teria included interferon naiveness, liver fibrosis assessment us-
ing elastometry within 6 months prior to initiation of therapy,
serum HCV RNA level, and genotyping.
Among a total of 154 HIV-HCV–coin-
fected patients who similarly had completed a course of HCV
therapy during the same period at 2 different HIV clinics, 86
patients with the same inclusion criteria were eligible for the
Hepatitis C therapy.
In both cohorts, treatment regimens
included pegIFN alpha 2a or 2b at standard doses (180 mg/
week or 1.5 mg/kg/week, respectively) plus weight-adjusted
RBV dosing (1000 mg/day for patients weighing !75 kg and
1200 mg/day for patients weighing ?75 kg). Following inter-
national guidelines , patients with HCV genotypes 1 or 4
received either 48 or 72 weeks of treatment, and patients with
HCV genotype 3 were treated for 24 or 48 weeks, according
to virological response at week 4. No patients in this series were
infected with HCV genotype 2. Early stopping rules were ap-
plied for subjectswithsuboptimalvirologicalresponsesatweeks
12 and 24 .
SVR was the primary outcome and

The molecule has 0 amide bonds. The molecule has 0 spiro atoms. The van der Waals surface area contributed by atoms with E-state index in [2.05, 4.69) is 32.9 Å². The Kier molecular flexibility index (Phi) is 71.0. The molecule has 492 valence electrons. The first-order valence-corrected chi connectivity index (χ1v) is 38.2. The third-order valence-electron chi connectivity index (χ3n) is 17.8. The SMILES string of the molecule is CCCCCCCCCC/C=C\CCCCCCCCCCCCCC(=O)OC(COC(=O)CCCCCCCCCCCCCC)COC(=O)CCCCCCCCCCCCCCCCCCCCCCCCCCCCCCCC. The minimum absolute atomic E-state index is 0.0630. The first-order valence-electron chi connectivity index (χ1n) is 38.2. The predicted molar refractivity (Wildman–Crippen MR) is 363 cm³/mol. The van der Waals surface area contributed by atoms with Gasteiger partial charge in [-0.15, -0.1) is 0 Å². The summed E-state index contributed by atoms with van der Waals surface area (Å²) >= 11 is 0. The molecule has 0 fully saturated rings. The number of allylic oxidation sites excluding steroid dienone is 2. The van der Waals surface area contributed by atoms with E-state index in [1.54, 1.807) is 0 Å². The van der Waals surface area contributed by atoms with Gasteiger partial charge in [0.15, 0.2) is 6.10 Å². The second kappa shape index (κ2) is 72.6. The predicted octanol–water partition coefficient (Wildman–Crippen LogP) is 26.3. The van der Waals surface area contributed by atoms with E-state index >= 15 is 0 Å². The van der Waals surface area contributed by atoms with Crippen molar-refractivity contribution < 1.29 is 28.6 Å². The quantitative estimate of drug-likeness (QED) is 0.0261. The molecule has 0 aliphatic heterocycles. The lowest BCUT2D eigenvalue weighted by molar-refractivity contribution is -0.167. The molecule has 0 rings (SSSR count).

was defined as undetectable serum HCV RNA level at 24 weeks
after completion of treatment. For the purpose of this study,
patients with relapse were considered along with nonrespond-
ers, who were patients who experienced suboptimal virological
response during the treatment period and for this reason did
not complete the planned duration of therapy. As previously
mentioned, patients with poor drug compliance and/or who
discontinued therapy prematurely because of side effects were
excluded from the study.
HCV viremia and genotyping.
serum HCV RNA level was measured using a real-time poly-
merase chain reaction (PCR) assay (COBAS TaqMan; Roche)
with a lower limit of detection of 10 IU/mL. HCV genotyping
was performed using a commercial reverse-transcriptase PCR
hybridization assay (Versant HCV Genotype v2.0 LiPA; Sie-
mens), which maximally reduces the chances of HCV genotype
Liver fibrosis stage.
The extent of hepatic fibrosis was mea-